WASHINGTON — A Northrop Grumman Cygnus cargo spacecraft is on its way to the International Space Station after a successful launch on the company’s Antares rocket Oct. 2.
The Antares 230+ rocket lifted off from the Mid-Atlantic Regional Spaceport on Wallops Island, Virginia, at 9:16 p.m. Eastern. The NG-14 Cygnus spacecraft separated from the rocket’s upper stage about nine minutes later.
The launch was originally scheduled for Sept. 29 but delayed two days by weather. A launch attempt Oct. 1 was aborted a little more than two and a half minutes before liftoff because of a problem with software in ground systems.
The Cygnus, named S.S. Kalpana Chawla after the late NASA astronaut who died on the STS-107 shuttle mission in 2003, is carrying more than 3,500 kilograms of scientific payloads, hardware and other supplies. It will arrive at the station early Oct. 5.
This was the first Cygnus mission since the pandemic, which resulted in some changes in launch processing. “That’s made their job a little harder,” said Kurt Eberly, director of launch vehicles at Northrop Grumman, of the launch processing team during a Sept. 28 prelaunch briefing.
The company has a standard set of protocols for dealing with COVID-19, including the use of social distancing. “Nonetheless, there are certain operations, as you might expect in launch vehicle or spacecraft processing, where folks need to be within six feet of each other,” he said. The company reviewed all those cases and either found ways to implement distancing or, where that was not possible, mandated the use of personal protective equipment.
“We’ve been very successful with that,” he said. “We’ve been able to get all of the work done that we needed to get done and keep people safe while we’re doing it.
Northrop also made changes in how it handles mission operations. Frank DeMauro, vice president and general manager of tactical space at Northrop, said that some spacecraft controllers can work from home using remote networking tools. Those systems were used for the NG-13 Cygnus mission, which launched in February but remained on the station until May.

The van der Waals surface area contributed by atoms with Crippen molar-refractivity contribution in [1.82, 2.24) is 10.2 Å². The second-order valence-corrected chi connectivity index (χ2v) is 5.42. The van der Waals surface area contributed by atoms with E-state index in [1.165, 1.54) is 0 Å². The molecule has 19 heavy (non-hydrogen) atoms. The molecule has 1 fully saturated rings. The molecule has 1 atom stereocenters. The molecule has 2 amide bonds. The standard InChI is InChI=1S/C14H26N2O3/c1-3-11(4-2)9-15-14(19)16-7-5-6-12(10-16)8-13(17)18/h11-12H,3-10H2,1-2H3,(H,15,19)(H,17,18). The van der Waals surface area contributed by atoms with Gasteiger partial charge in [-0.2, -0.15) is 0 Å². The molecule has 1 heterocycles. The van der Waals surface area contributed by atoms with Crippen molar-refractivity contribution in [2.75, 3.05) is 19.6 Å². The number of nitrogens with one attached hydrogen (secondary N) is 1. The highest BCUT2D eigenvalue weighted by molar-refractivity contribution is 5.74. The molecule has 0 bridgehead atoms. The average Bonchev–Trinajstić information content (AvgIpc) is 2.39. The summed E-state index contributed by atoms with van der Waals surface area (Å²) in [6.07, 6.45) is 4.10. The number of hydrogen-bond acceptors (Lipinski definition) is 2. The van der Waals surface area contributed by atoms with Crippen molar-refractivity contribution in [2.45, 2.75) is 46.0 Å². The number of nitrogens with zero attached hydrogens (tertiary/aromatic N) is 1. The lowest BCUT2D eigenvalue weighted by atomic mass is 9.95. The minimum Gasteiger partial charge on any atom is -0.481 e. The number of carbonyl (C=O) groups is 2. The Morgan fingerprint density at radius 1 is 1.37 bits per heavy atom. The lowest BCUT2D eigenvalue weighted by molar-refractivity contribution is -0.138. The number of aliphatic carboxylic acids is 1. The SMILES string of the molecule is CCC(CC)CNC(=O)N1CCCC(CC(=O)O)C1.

Controllers will be present in the control center for major events, including launch and berthing. “When we do have the team together in the mission operations center, we take extra precautions,” he said.
The Cygnus mission is carrying an eclectic mix of cargo. Science and technology payloads ferried to the station on the spacecraft range from an experiment to test cancer therapies to a plant habitat that will attempt to grow radishes in space.
A virtual reality camera developed by Felix and Paul Studios is on board, which will be used to provide 360-degree views of future spacewalks outside the station. A similar camera is already on board the station and is being used to create virtual reality experiments that Felix and Paul, working with Time Studios, plan to release starting at the end of the month.
Two payloads, though, attracted the most attention. One is a set of 10 bottles of an Estée Lauder skincare product that will be flown to the station for a photo shoot in the station’s cupola that the company will use as part of a social media campaign. That project is part of NASA’s efforts to encourage commercial use of the station, with Estée Lauder paying NASA $128,000.
The other payload that received widespread public attention is the Universal Waste Management System, a $23 million next-generation space toilet that will be installed on the station. Astronauts will test the toilet, which NASA plans to use on the Orion spacecraft.
At a Sept. 24 NASA briefing, Melissa McKinley, NASA Advanced Exploration Systems Logistics Reduction project manager, said the new toilet is 65% smaller and 40% lighter than the toilet currently used on the ISS. “The big key to the exploration piece of the design is looking to optimize mass, volume and power usage,” she said.
NASA also worked to refine the design to make it more comfortable to use, particularly for female astronauts. “We’re really excited about this new toilet. I don’t think we’ve developed a new toilet in a couple decades,” said Jim Fuller of Collins Aerospace, which worked with NASA on the toilet. “When the astronauts have to go, we want to allow them to boldly go.”